Valuing Nursing and Midwifery

Valuing Nursing and Midwifery

May 12, 2014

To highlight the immense contribution of nurses and midwives to health care, the Aga Khan University celebrated International Nurses Day and the International Day of the Midwife on Monday, May 12, 2014. This year’s themes for the two days were ‘Nurses: A force for change – a vital resource for health’ and ‘Midwives: changing the world one family at a time’.

“Many health care systems in the developing world are struggling to meet the needs for basic healthcare. Many countries, including Pakistan, will not meet key Millennium Development Goals related to maternal and child care. It requires committed and highly trained nurses and midwives to meet with this demand,” said Dr Keith Cash, Dean, School of Nursing and Midwifery while speaking at the event.

Pakistan’s progress on MDG 4: reduction of child mortality and MDG 5: improving maternal health is not up to par and it is unlikely, with only a year and half remaining before the 2015 deadline, that Pakistan will achieve these goals.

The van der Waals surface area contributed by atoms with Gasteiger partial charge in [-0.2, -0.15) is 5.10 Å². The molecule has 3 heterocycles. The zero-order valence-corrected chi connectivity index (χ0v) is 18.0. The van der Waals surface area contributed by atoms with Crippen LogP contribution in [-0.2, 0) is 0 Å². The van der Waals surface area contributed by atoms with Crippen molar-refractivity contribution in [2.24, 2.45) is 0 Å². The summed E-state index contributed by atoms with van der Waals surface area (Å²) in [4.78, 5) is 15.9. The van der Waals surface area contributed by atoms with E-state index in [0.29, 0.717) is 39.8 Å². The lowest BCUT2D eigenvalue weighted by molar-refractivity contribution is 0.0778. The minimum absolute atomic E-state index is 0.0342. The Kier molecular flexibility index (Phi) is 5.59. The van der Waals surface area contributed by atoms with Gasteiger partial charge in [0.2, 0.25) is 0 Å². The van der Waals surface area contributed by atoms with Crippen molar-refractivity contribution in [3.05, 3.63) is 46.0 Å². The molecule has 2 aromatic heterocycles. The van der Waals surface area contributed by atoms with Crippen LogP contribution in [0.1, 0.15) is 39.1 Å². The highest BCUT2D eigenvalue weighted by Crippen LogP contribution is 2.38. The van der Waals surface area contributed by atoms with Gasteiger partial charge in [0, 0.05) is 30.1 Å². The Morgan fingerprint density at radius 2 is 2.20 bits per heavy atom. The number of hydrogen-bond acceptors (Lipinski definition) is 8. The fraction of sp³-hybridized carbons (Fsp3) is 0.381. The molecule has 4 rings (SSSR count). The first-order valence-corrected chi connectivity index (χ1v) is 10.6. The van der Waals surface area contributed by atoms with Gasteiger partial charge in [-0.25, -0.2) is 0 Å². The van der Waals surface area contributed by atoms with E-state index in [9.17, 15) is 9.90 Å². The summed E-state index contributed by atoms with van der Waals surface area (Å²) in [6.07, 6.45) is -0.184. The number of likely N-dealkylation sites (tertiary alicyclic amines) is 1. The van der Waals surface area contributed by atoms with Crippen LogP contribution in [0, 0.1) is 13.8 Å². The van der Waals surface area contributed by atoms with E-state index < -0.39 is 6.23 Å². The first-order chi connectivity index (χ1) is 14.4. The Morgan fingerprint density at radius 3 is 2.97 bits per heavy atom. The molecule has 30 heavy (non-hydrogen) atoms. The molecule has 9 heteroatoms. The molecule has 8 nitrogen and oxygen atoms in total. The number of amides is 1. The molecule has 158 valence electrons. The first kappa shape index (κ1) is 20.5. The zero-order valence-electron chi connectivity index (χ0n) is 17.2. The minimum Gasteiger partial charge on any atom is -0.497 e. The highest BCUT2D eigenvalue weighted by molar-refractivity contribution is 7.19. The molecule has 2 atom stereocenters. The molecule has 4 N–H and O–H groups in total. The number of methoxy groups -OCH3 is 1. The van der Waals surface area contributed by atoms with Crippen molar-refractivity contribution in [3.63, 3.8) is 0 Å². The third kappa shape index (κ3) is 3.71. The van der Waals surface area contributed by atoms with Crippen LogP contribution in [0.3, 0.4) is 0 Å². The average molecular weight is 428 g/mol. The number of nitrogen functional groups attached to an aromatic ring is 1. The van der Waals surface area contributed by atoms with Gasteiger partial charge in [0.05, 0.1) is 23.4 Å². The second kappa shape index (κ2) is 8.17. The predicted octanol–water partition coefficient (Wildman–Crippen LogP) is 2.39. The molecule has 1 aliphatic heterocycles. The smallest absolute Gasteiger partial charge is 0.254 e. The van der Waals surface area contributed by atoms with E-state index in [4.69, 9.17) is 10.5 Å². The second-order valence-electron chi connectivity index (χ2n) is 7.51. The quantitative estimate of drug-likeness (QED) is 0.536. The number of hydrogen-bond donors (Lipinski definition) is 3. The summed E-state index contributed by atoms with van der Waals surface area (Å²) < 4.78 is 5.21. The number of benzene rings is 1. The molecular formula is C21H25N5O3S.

This further highlights the important role nurses and midwives - who are able to understand how psychological, social and economic factors affect health - play in providing essential health care, sometimes in extremely adverse conditions.

Midwives play a significant role in decreasing the number of child births and deaths as well as improving pre and post natal care. In developing countries such as Pakistan where people lack access to basic health care and clean drinking water, and where poverty means poor nutrition and hygiene practices, this maternal care can make a significant difference..

In acute circumstances, more trained professionals are required. AKU’s nursing school was the first to offer professional nursing training in Pakistan over 30 years ago and remains committed to quality training and care which is tailored to the developing world so that the nurses and midwives can be a potent force for change.


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